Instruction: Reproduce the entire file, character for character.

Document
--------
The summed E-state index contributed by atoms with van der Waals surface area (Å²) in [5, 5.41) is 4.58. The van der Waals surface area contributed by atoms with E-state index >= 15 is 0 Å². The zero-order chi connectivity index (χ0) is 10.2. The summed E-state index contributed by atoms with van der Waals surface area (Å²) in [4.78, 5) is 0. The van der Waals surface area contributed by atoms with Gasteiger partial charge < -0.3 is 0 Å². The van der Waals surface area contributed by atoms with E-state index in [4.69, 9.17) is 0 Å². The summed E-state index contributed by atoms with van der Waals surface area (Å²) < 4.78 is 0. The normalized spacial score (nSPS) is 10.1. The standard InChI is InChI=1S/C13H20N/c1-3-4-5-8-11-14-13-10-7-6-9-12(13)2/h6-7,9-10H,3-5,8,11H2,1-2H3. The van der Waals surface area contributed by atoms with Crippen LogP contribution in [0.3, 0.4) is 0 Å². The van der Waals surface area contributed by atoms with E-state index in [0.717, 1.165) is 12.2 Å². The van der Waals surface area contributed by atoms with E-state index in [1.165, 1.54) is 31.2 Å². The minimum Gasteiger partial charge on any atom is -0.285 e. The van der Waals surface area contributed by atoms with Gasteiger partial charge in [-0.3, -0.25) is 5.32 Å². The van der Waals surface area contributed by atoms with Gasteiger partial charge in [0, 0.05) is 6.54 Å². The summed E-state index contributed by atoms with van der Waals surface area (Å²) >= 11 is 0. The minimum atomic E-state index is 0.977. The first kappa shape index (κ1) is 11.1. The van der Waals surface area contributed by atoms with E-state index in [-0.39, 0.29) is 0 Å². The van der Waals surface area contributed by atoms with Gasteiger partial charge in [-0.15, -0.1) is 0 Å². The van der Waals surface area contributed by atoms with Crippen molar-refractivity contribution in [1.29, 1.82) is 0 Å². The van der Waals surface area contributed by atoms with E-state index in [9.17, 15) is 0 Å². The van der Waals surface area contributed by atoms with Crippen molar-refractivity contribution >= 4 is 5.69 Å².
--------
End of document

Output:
The summed E-state index contributed by atoms with van der Waals surface area (Å²) in [5, 5.41) is 4.58. The van der Waals surface area contributed by atoms with E-state index >= 15 is 0 Å². The zero-order chi connectivity index (χ0) is 10.2. The summed E-state index contributed by atoms with van der Waals surface area (Å²) in [4.78, 5) is 0. The van der Waals surface area contributed by atoms with Gasteiger partial charge < -0.3 is 0 Å². The van der Waals surface area contributed by atoms with E-state index in [4.69, 9.17) is 0 Å². The summed E-state index contributed by atoms with van der Waals surface area (Å²) < 4.78 is 0. The normalized spacial score (nSPS) is 10.1. The standard InChI is InChI=1S/C13H20N/c1-3-4-5-8-11-14-13-10-7-6-9-12(13)2/h6-7,9-10H,3-5,8,11H2,1-2H3. The van der Waals surface area contributed by atoms with Crippen LogP contribution in [0.3, 0.4) is 0 Å². The van der Waals surface area contributed by atoms with E-state index in [0.717, 1.165) is 12.2 Å². The van der Waals surface area contributed by atoms with E-state index in [1.165, 1.54) is 31.2 Å². The minimum Gasteiger partial charge on any atom is -0.285 e. The van der Waals surface area contributed by atoms with Gasteiger partial charge in [-0.3, -0.25) is 5.32 Å². The van der Waals surface area contributed by atoms with Gasteiger partial charge in [0, 0.05) is 6.54 Å². The summed E-state index contributed by atoms with van der Waals surface area (Å²) >= 11 is 0. The minimum atomic E-state index is 0.977. The first kappa shape index (κ1) is 11.1. The van der Waals surface area contributed by atoms with E-state index in [-0.39, 0.29) is 0 Å². The van der Waals surface area contributed by atoms with Gasteiger partial charge in [-0.15, -0.1) is 0 Å². The van der Waals surface area contributed by atoms with Crippen molar-refractivity contribution in [1.29, 1.82) is 0 Å². The van der Waals surface area contributed by atoms with E-state index in [9.17, 15) is 0 Å². The van der Waals surface area contributed by atoms with Crippen molar-refractivity contribution >= 4 is 5.69 Å².